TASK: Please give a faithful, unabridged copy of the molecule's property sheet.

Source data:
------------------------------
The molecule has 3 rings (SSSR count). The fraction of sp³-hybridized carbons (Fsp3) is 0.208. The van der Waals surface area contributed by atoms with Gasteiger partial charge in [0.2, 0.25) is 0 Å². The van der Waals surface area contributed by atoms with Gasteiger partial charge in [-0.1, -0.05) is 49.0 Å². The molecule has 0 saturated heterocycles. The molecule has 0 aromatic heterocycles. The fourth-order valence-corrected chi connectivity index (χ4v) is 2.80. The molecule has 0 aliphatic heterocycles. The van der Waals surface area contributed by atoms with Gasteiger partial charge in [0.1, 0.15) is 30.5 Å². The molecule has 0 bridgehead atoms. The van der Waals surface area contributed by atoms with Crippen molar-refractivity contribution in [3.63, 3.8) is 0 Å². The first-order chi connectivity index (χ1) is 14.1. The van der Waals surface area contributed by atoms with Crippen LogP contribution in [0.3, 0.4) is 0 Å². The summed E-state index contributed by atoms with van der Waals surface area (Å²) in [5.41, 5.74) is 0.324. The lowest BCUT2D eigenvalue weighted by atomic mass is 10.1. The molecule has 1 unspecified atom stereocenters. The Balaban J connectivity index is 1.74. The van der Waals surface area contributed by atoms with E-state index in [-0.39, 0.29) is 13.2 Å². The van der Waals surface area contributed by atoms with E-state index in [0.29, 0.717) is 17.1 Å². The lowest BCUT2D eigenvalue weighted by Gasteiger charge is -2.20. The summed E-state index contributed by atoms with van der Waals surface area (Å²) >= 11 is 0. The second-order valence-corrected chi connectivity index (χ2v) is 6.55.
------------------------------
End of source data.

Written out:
The molecule has 3 rings (SSSR count). The fraction of sp³-hybridized carbons (Fsp3) is 0.208. The van der Waals surface area contributed by atoms with Gasteiger partial charge in [0.2, 0.25) is 0 Å². The van der Waals surface area contributed by atoms with Gasteiger partial charge in [-0.1, -0.05) is 49.0 Å². The molecule has 0 saturated heterocycles. The molecule has 0 aromatic heterocycles. The fourth-order valence-corrected chi connectivity index (χ4v) is 2.80. The molecule has 0 aliphatic heterocycles. The van der Waals surface area contributed by atoms with Gasteiger partial charge in [0.1, 0.15) is 30.5 Å². The molecule has 0 bridgehead atoms. The van der Waals surface area contributed by atoms with Crippen molar-refractivity contribution in [3.63, 3.8) is 0 Å². The first-order chi connectivity index (χ1) is 14.1. The van der Waals surface area contributed by atoms with Crippen LogP contribution in [0.3, 0.4) is 0 Å². The summed E-state index contributed by atoms with van der Waals surface area (Å²) in [5.41, 5.74) is 0.324. The lowest BCUT2D eigenvalue weighted by atomic mass is 10.1. The molecule has 1 unspecified atom stereocenters. The Balaban J connectivity index is 1.74. The van der Waals surface area contributed by atoms with E-state index in [-0.39, 0.29) is 13.2 Å². The van der Waals surface area contributed by atoms with E-state index in [0.29, 0.717) is 17.1 Å². The lowest BCUT2D eigenvalue weighted by Gasteiger charge is -2.20. The summed E-state index contributed by atoms with van der Waals surface area (Å²) >= 11 is 0. The second-order valence-corrected chi connectivity index (χ2v) is 6.55.